News tagged with dialysis
Researchers in Japan said Wednesday they have succeeded in growing human kidney tissue from stem cells for the first time, in a potential first step towards helping millions who depend on dialysis.
Medical research Jan 23, 2013 | 5 / 5 (5) | 0
(HealthDay)—Artificial blood vessels may one day reduce some complications of dialysis treatment in people with kidney failure, according to the results of early research in animals.
Cardiology Apr 24, 2013 | 4.8 / 5 (4) | 0
Repeatedly taking slightly too much paracetamol over time can cause a dangerous overdose that is difficult to spot, but puts the person at danger of dying. Patients may not come to hospital reporting the overdose, but because ...
Medications Nov 23, 2011 | 5 / 5 (3) | 6
Sick children, especially those with some dehydration from flu or other illnesses, risk significant kidney injury if given drugs such as ibuprofen and naproxen, Indiana University School of Medicine researchers said Friday.
Medications Jan 25, 2013 | 5 / 5 (2) | 0 |
Approximately 60 million people across the globe have chronic kidney disease, and many will need dialysis or a transplant. Breakthrough research published in the Journal of the American Society Nephrology (JASN) indicates that p ...
Diseases, Conditions, Syndromes Jul 27, 2011 | 4 / 5 (2) | 0
UCSF researchers have designed a model filtration system that could offer a new approach to treating patients suffering from end-stage renal disease, potentially removing the need for a clinic-based dialysis ...
Diseases, Conditions, Syndromes Jun 17, 2011 | 5 / 5 (1) | 0
Antibiotics can help ward off serious bacterial infections in kidney disease patients who use tubes called catheters for their dialysis treatments. But if antibiotics are used too often, "super bugs" may crop up that are ...
Diseases, Conditions, Syndromes Aug 19, 2011 | 5 / 5 (1) | 0
Two separate studies presented during the American Society of Nephrology's Annual Kidney Week agree that diabetics with kidney failure shouldn't lower their blood glucose levels as much as diabetics without kidney failure.
Diseases, Conditions, Syndromes Nov 10, 2011 | 5 / 5 (1) | 0
Two studies presented during the American Society of Nephrology's Annual Kidney Week provide new information on dietary benefits and dangers in kidney disease patients.
Diseases, Conditions, Syndromes Nov 11, 2011 | 5 / 5 (1) | 1
Young black patients and patients without private health insurance are less likely to be assessed for a kidney transplant when they start dialysis, according to a study appearing in an upcoming issue of the Clinical Journal of ...
Other Jul 26, 2012 | 5 / 5 (1) | 0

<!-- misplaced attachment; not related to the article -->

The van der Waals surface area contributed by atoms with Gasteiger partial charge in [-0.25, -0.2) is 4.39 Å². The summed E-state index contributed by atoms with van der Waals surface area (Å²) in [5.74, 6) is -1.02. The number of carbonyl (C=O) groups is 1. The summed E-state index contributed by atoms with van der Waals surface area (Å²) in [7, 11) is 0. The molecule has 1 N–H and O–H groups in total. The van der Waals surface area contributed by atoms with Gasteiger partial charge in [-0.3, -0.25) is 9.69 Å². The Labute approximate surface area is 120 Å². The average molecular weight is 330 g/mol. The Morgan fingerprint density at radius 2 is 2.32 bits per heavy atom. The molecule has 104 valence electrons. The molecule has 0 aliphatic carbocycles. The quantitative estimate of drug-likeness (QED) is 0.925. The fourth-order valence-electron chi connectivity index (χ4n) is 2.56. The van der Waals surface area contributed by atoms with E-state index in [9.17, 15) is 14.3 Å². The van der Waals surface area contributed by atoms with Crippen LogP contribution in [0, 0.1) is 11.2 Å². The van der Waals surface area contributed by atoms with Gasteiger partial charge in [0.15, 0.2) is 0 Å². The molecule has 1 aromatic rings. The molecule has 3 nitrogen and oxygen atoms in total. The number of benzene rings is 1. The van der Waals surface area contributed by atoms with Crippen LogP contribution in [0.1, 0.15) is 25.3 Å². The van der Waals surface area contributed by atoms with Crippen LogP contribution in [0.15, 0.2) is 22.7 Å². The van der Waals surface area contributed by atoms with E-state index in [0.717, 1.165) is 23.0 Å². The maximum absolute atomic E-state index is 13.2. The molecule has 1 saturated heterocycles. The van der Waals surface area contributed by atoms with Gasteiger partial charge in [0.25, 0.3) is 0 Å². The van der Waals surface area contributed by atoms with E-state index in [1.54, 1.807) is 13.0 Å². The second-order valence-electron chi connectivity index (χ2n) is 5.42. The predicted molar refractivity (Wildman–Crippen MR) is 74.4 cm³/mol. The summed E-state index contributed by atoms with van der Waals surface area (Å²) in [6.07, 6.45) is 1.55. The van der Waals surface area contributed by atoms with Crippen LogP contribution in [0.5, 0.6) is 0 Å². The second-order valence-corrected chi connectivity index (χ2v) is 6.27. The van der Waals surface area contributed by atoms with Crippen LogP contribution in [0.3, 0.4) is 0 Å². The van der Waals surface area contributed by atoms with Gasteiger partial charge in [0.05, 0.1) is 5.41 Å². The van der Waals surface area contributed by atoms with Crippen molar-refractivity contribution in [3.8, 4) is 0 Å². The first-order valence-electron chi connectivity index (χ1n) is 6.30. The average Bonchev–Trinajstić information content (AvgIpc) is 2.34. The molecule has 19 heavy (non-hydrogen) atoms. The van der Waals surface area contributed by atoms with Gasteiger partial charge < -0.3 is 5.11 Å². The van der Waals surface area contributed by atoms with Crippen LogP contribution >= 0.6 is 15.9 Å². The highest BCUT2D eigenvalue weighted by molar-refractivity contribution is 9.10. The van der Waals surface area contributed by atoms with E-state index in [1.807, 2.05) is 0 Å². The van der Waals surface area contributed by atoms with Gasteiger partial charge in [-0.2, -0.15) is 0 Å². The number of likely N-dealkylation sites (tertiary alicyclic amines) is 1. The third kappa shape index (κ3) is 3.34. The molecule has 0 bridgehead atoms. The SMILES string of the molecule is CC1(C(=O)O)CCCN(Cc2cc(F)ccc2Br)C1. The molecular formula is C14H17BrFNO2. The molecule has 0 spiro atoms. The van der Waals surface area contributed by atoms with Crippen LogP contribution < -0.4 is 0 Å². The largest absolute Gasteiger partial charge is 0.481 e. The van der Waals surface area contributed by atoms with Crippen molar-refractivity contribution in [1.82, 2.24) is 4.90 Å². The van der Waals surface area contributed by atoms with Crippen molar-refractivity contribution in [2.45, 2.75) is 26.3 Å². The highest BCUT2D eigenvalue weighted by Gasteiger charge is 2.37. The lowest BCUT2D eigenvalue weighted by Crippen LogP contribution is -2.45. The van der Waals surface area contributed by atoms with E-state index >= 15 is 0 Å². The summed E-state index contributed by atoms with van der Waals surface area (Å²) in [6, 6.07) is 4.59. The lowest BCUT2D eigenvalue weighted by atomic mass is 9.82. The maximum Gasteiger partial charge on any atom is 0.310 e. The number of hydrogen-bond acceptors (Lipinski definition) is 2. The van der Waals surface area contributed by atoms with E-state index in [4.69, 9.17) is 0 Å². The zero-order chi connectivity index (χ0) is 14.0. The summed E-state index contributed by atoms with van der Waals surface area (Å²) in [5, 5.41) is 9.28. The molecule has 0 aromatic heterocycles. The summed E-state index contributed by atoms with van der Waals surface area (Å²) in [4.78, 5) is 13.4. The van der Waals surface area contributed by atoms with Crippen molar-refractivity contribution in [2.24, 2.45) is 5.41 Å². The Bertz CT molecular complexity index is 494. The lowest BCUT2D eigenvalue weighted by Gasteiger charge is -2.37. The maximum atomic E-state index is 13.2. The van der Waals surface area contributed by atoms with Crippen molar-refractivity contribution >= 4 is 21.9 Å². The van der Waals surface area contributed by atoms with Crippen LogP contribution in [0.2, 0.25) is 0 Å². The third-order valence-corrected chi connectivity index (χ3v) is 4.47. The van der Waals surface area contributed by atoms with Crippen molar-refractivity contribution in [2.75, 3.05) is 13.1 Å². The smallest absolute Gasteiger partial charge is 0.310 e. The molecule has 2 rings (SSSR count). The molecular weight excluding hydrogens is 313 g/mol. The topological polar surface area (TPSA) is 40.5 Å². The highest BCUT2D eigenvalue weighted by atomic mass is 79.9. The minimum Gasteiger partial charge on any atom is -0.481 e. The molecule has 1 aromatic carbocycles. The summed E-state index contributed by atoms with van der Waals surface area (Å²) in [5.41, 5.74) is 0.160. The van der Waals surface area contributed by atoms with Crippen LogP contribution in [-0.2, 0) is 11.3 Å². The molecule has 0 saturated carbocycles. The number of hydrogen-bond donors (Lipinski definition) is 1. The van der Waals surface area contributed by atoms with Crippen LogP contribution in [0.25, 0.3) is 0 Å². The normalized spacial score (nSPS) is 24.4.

The antibiotic most commonly prescribed to treat bloodstream infections in dialysis patients may not always be the best choice, according to a study appearing in an upcoming issue of the Journal of the American Society of ...
Diseases, Conditions, Syndromes Aug 16, 2012 | 5 / 5 (1) | 0
Some six million patients in Iran are affected by Western economic sanctions as import of medicine is becoming increasingly difficult, a governmental paper reported Sunday quoting a health official.
Health Oct 21, 2012 | 5 / 5 (1) | 1
Severe acute kidney injuries are becoming more common in the United States, rising 10 percent per year and doubling over the last decade, according to a retrospective study at the University of California, San Francisco (UCSF).
Diseases, Conditions, Syndromes Dec 06, 2012 | 5 / 5 (1) | 0
Better targeted treatments for 20 per cent of renal failure patients are on the horizon following a key discovery about the role of white blood cells in kidney inflammation.
Diseases, Conditions, Syndromes Dec 16, 2012 | 5 / 5 (1) | 0 |
Kidney failure affects 25 million individuals in the U.S. and many more throughout the world. Loss of kidney function means the majority of these patients must undergo dialysis treatments to remove excess fluids and waste ...
Diseases, Conditions, Syndromes Mar 06, 2013 | 5 / 5 (1) | 0 |
In medicine, dialysis (from Greek "dialusis", meaning dissolution, "dia", meaning through, and "lusis", meaning loosening) is primarily used to provide an artificial replacement for lost kidney function (renal replacement therapy) due to renal failure. Dialysis may be used for very sick patients who have suddenly but temporarily, lost their kidney function (acute renal failure) or for quite stable patients who have permanently lost their kidney function (stage 5 chronic kidney disease). When healthy, the kidneys maintain the body's internal equilibrium of water and minerals (sodium, potassium, chloride, calcium, phosphorus, magnesium, sulfate) and the kidneys remove from the blood the daily metabolic load of fixed hydrogen ions. The kidneys also function as a part of the endocrine system producing erythropoietin and 1,25-dihydroxycholecalciferol (calcitriol). Dialysis is an imperfect treatment to replace kidney function because it does not correct the endocrine functions of the kidney. Dialysis treatments replace some of these functions through diffusion (waste removal) and ultrafiltration (fluid removal).
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